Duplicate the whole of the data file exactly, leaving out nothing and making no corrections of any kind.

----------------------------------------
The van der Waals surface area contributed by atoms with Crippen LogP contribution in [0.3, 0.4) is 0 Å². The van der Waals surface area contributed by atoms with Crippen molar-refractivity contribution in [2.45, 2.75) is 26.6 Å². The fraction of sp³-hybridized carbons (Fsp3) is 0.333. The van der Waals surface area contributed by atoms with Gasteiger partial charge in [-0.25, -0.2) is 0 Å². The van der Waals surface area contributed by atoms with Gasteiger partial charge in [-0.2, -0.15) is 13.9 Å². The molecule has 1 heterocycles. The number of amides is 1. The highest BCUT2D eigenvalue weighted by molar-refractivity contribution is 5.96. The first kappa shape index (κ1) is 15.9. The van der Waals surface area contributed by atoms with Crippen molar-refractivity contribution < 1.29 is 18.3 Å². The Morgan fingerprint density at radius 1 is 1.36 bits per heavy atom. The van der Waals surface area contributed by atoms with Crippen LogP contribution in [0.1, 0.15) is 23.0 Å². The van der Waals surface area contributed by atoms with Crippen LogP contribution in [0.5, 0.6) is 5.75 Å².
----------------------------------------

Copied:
The van der Waals surface area contributed by atoms with Crippen LogP contribution in [0.3, 0.4) is 0 Å². The van der Waals surface area contributed by atoms with Crippen molar-refractivity contribution in [2.45, 2.75) is 26.6 Å². The fraction of sp³-hybridized carbons (Fsp3) is 0.333. The van der Waals surface area contributed by atoms with Gasteiger partial charge in [-0.25, -0.2) is 0 Å². The van der Waals surface area contributed by atoms with Gasteiger partial charge in [-0.2, -0.15) is 13.9 Å². The molecule has 1 heterocycles. The number of amides is 1. The highest BCUT2D eigenvalue weighted by molar-refractivity contribution is 5.96. The first kappa shape index (κ1) is 15.9. The van der Waals surface area contributed by atoms with Crippen molar-refractivity contribution < 1.29 is 18.3 Å². The Morgan fingerprint density at radius 1 is 1.36 bits per heavy atom. The van der Waals surface area contributed by atoms with Crippen LogP contribution in [0.1, 0.15) is 23.0 Å². The van der Waals surface area contributed by atoms with Crippen LogP contribution in [0.5, 0.6) is 5.75 Å².